The importance of switching off from work

Dr Stan Rodksi is a cognitive neuroscientist specialising in the peak performance of the brain. His research in stress evaluation has seen him work closely with some of Australia and the world’s most successful private, school and sporting organisations, including AFL, NRL and Olympic athletes.

At a recent ANZ event, he took some time out to discuss the importance of brain health with BlueNotes. Below are the edited highlights of that discussion.

"With modern daily work routines, staff can find themselves turned on all the time"
Dr Stan Rodksi, Cognitive neuroscientist

Matt Ormiston: You’ve worked a lot on the brain, stress evaluation and improvement. In an environment where staff are spending an increasing amount of time at work, how important is it for business to ensure workers don’t burn out?

Dr Stan Rodksi: It’s very important. We’re finding burnout is a serious issue, both for productivity for workers but also their health.

We have to help people understand there’s more to this than just time management - this is about our energy management. This is a very deep and primal part of our brain which doesn’t care about time. It just turns on and turns off according to getting something done.

With modern daily work routines, staff can find themselves turned on all the time. Our brain never replenishes that energy – and we need to learn how to do that. 

When you are under pressure, which is what happens a lot at work, you need to understand how to work your energy to be able to get the result you need. You are more susceptible to making mistakes when you are under pressure.

Dr Stan Rodski

Ormiston: So what are the lessons there for staff and leaders, especially with smart devices which mean we can be at work when we’re not physically ‘at work’?

Rodksi: You’re right, smart devices are always on.  Even if they are not on, we still worry about them. Consider how you feel on holidays when you never receive an email. You’re almost waiting for one.

Our brain is so conditioned to being turned on all the time. We have to do so many things and we have to do them quicker - it’s part of the digital age. So we have to get smarter and we can use the principles of energy management to do so.

Ormiston: So what are some simple ways to ensure we are managing these energies effectively?  

Rodksi: There are a number of steps to proper energy management. The first of which is around getting our balance right.

I talk about using mini-break, or microbreak. In this case a worker can stop, blow out, breathe in, just relax their brain and get the nastiness out.

Once you’ve found that balance you can look at doing some active things. One of the most common work energy problems at a physical level is we sit too much. We’ve got to get up and move around.

Humans are an organism built for 20 kilometres of running every day. How many of us do that? Even walking 20kms would send most of us over the edge.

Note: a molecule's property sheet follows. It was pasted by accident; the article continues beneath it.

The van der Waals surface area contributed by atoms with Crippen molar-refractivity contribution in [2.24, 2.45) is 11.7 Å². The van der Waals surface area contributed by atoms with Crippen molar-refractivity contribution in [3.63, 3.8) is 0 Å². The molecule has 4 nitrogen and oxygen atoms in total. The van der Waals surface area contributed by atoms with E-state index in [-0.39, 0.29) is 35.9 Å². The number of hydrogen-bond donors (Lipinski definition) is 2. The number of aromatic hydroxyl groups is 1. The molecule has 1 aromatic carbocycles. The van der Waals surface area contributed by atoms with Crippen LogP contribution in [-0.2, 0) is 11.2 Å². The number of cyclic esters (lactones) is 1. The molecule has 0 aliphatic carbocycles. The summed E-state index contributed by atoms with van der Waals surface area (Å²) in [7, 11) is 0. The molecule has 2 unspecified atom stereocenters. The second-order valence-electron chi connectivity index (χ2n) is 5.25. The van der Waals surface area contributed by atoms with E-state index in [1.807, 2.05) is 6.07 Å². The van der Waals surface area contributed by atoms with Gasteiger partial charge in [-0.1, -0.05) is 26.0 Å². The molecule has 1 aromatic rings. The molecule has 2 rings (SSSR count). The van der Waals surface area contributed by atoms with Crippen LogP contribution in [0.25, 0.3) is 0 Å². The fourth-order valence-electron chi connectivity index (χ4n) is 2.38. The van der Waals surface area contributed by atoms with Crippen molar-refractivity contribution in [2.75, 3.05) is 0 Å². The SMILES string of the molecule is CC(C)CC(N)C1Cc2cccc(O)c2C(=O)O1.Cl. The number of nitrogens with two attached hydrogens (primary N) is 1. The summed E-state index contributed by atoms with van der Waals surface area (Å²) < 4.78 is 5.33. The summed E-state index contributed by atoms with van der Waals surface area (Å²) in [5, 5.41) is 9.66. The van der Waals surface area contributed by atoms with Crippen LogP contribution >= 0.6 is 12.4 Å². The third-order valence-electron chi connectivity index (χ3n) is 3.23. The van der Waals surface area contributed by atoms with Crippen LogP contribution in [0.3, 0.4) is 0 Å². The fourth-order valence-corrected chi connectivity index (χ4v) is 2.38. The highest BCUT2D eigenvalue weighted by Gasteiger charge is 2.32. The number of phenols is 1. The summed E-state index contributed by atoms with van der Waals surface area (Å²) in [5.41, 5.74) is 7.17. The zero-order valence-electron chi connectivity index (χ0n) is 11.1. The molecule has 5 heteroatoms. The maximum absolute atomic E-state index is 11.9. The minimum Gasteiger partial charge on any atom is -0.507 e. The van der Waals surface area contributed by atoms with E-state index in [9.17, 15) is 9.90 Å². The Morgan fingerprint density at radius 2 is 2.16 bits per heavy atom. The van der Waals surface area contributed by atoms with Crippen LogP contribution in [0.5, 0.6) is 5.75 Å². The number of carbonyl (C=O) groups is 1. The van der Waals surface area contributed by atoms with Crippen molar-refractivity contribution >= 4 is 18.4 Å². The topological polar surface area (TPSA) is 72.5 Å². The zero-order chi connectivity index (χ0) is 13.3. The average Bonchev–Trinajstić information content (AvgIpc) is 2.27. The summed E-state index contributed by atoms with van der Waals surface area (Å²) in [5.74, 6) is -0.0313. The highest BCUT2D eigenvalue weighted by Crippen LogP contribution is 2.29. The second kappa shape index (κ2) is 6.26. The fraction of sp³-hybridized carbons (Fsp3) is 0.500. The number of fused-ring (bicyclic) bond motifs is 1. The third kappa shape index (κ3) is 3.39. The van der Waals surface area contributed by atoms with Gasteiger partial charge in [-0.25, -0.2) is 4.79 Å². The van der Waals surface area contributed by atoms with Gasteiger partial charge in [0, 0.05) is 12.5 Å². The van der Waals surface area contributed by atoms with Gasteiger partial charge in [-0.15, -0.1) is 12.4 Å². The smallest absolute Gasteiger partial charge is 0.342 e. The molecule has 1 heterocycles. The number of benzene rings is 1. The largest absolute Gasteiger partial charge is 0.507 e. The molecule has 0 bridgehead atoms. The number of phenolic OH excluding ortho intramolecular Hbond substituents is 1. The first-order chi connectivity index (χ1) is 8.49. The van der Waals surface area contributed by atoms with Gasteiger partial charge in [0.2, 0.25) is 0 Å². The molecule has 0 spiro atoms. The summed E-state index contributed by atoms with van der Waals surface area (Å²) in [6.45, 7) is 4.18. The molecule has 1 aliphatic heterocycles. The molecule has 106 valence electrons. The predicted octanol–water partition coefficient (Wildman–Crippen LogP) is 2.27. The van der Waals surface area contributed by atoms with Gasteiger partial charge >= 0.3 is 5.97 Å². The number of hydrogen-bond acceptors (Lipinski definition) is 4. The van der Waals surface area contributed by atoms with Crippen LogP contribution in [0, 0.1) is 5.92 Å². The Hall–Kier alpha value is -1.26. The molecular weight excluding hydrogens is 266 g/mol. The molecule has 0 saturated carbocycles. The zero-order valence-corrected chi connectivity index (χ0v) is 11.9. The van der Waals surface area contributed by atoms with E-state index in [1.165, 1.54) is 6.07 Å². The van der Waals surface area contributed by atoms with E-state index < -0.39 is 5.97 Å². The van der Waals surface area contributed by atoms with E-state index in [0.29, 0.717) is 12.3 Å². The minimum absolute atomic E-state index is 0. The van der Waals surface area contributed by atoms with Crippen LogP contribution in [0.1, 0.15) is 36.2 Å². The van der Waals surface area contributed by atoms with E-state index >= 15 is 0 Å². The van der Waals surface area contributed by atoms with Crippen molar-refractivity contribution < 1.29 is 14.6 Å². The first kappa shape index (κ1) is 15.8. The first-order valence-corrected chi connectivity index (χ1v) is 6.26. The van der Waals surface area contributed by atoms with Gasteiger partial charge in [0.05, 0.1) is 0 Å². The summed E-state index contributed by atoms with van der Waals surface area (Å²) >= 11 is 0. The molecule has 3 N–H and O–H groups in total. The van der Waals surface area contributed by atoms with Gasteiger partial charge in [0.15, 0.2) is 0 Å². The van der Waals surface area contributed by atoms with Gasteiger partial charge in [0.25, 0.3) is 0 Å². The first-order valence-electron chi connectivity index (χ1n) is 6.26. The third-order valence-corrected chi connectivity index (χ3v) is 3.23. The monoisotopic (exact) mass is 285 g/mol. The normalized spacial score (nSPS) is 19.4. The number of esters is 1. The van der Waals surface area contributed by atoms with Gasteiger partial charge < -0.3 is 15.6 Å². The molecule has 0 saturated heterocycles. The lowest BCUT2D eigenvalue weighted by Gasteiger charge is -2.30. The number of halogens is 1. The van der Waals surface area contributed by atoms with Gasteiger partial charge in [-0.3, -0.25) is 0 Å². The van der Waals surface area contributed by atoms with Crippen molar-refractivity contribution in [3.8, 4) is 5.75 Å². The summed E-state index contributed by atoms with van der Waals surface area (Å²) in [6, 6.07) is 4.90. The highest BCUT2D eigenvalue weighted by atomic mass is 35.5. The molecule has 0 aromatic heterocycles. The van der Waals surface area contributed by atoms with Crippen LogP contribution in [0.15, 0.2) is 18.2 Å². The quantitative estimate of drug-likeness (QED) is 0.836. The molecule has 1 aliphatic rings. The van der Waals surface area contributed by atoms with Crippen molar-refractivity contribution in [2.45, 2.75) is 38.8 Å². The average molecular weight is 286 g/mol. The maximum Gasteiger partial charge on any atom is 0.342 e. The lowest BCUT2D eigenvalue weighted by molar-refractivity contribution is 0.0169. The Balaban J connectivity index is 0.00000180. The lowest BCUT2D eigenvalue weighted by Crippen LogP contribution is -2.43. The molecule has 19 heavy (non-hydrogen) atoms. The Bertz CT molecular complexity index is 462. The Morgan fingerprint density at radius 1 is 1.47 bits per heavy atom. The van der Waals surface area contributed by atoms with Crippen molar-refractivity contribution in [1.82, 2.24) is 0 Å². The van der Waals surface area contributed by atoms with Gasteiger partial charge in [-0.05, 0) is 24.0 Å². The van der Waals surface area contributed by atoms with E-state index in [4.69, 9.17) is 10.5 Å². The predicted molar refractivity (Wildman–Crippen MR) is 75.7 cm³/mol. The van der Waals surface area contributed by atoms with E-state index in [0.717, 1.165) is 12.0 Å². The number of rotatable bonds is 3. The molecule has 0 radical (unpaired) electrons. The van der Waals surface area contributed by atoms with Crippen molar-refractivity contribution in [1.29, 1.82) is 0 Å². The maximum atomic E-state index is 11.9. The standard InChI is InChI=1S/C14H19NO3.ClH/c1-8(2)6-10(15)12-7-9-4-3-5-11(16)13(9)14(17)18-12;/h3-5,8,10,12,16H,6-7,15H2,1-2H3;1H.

Yet researchers at Harvard have found every second you move you improve your energy, the function of your brain, your lungs and your heart. So get up, move around – stop sitting all the time.

The second of those energies is the emotional one. We all know emotions drain us – you get an email, or overhear something, or there’s something going on at home.

You think about it all the time. What we have to do is learn to turn that off – to learn that for every negative motion (and we humans have a lot of them) we need three positives. And this process can be helped along with the right techniques.

Ormiston: How important is maintaining mental strength through these steps?

Rodksi: It’s easy to sometimes find you are not challenging yourself mentally at work. And you know, we need to do that.

Actually having the willpower to complete tasks can be difficult. If we build up our willpower we can have the strength to stop people interrupting us. We can take ourselves offline for 20 minutes and knock off a project.

Mental energy is built through willpower. Willpower is the only brain function that operates like muscle.

The final energy area is this spiritual or mindful energy. It’s our core values system. You only have to know if you are forced to do something that’s against your core values, you can feel the energy pour out of you.

You have to understand what your values are. If you don’t like people being late to meetings, you value timeliness. If timeliness is poor around you, your energy can be zapped.

It’s a new way of thinking, but it is based around neuroscience.

Matt Ormiston is head of tech, CorpOptimisation, TSO at ANZ

The views and opinions expressed in this communication are those of the author and may not necessarily state or reflect those of ANZ.

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